Things you should know about depression - NL-048
It is normal to feel sad and disconnected when you are dealing with difficult and stressful life situations. It is a perfectly healthy response to everyday challenges, losses and disappointments. But what happens when these feelings of sadness, hopelessness and emptiness refuse to go away, and instead linger for weeks and months? What if these intense feelings start interfering with one's personal and professional life resulting in withdrawal from day-to-day activities and work? These could very well be the signs of depression, a mental health condition that changes the way you feel, perceive, think, act and behave. In this condition, one often finds themselves stuck in a repetitive pattern of negative thinking that is very difficult to snap out of. However, the good news is that it is possible to effectively treat depression and manage its symptoms.
What causes depression?
Depression is a complex and poorly understood mental health condition. It comes in many forms, with varying symptoms (that may not be same for all) and could be a result of one or a combination of factors that could be genetic, social, environmental or psychological. For some people, depression can be a result of a negative life event and take root gradually whereas for some it could strike out of nowhere. Some common risk factors include experiencing traumatic events such as losing your loved one, health problems, unemployment, money problems or divorce. Traumatic experiences in childhood and alcohol and drug abuse are some other important causes of depression.
Some underlying health conditions, such as hypothyroidism, type 2 diabetes, low blood sugar levels, vitamin B12 deficiency and vitamin D deficiency may look like depression. Proper diagnosis involves ruling out any underlying condition that may be mimicking depression. Ironically, vitamin B12 deficiency may increase one’s risk of developing depressive symptoms. 
Symptoms of depression
- Loss of interest in normal daily activities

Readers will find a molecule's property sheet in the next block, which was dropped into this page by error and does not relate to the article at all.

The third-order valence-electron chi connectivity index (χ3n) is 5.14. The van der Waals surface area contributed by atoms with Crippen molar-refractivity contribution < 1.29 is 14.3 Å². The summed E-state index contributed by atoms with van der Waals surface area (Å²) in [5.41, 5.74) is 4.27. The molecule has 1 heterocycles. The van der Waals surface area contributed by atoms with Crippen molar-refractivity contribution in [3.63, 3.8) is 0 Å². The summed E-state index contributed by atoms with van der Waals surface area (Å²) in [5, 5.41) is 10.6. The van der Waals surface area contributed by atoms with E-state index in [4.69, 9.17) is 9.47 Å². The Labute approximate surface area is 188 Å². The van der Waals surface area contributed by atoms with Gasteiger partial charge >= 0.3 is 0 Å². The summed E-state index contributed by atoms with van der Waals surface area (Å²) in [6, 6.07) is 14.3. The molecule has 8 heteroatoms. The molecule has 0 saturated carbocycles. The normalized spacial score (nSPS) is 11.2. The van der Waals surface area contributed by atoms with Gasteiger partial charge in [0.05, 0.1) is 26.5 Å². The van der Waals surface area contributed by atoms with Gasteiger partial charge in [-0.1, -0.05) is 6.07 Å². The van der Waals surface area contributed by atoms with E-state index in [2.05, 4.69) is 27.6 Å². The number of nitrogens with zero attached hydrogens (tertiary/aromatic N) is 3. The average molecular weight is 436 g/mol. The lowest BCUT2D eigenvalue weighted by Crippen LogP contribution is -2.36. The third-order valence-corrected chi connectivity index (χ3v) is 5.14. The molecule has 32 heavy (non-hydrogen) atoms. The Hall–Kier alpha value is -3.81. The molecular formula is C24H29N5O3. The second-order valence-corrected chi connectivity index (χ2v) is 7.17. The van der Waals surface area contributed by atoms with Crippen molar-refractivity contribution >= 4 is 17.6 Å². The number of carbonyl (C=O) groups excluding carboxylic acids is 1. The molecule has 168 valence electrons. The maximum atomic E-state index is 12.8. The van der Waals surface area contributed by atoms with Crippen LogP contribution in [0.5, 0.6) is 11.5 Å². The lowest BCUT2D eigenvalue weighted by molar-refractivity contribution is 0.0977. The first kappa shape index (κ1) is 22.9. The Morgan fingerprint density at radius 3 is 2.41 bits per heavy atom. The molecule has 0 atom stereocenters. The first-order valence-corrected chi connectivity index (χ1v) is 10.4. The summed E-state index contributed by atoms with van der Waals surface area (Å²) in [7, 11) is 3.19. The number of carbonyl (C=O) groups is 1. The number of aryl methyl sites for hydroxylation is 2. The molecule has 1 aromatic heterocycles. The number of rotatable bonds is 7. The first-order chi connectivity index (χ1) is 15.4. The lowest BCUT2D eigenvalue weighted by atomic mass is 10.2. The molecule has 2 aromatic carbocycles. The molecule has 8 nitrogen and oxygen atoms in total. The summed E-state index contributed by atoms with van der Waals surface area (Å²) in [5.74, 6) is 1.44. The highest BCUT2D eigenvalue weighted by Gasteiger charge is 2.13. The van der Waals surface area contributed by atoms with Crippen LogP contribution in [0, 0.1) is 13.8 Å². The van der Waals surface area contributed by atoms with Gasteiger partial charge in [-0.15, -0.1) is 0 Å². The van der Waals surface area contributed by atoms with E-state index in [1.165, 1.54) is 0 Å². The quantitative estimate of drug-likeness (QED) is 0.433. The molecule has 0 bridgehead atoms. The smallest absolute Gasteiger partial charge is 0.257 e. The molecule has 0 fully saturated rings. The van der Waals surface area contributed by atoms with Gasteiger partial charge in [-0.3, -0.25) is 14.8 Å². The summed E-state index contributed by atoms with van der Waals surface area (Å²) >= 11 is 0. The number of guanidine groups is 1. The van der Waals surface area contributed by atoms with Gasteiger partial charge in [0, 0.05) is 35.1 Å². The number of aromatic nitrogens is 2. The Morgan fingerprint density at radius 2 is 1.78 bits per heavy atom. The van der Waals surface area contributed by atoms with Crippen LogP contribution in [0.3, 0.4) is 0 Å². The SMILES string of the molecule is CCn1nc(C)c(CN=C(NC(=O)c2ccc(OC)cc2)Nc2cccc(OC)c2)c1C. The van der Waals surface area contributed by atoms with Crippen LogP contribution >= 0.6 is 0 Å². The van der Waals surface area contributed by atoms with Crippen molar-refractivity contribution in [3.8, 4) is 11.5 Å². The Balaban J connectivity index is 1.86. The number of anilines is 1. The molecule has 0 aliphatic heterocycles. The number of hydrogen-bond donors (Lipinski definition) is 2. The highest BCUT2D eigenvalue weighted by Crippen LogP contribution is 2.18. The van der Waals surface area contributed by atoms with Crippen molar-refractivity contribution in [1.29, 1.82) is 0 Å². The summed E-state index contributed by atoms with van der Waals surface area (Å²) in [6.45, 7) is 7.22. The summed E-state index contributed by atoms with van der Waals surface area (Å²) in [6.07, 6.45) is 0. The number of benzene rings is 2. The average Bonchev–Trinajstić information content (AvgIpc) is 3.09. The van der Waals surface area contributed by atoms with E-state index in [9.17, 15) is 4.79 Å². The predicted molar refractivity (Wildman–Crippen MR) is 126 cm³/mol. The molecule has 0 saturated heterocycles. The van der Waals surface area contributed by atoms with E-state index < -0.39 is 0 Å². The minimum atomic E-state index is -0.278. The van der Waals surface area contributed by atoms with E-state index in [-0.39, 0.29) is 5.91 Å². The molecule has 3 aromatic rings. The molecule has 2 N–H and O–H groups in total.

- Loss of interest in activities that once gave you joy
- Trouble focusing and concentrating
- Difficulty remembering details, memory issues
- Constant fatigue and lack of energy
- Engaging in risky behaviour
- Poor or rash decision making
- Feeling guilty and worthless
- Feeling sad, empty and hopeless
- Feeling anxious all the time
- Frequent emotional outbursts
- Sleeping too much or not able to sleep at all
- Substance abuse
- Changes in appetite
Your mental health is as important as your physical health. Did you know depression increases one’s risk of developing chronic health conditions such as cardiovascular disease, high blood pressure, chronic pain and diabetes? In fact, it is theorized that the relationship between depression and chronic health problems is a two-way street . For example, people with chronic illnesses are more likely to experience depression. It is important to understand that timely diagnosis and treatment is critical to managing symptoms and preventing worse outcomes such as a suicide attempt. While not all people suffering from depression may have suicidal thoughts, depression does increase the risk of suicide, especially in teens and elderly.
Eating a healthy diet and making positive changes in your lifestyle habits can be a great starting point. Exercise, mindful meditation, therapy and supplements (vitamin D, magnesium, vitamin B12, and ashwagandha) may help improve symptoms, boost energy and reduce fatigue in people diagnosed with depression.
- Laird et al. Low vitamin B12 but not folate is associated with incident depressive symptoms in community-dwelling older adults: a 4 year longitudinal study. British Journal of Nutrition. 2021.
- Herrara et al. Understanding the Relationship between Depression and Chronic Diseases Such as Diabetes and Hypertension: A Grounded Theory Study. Int J Environ Res Public Health. 2021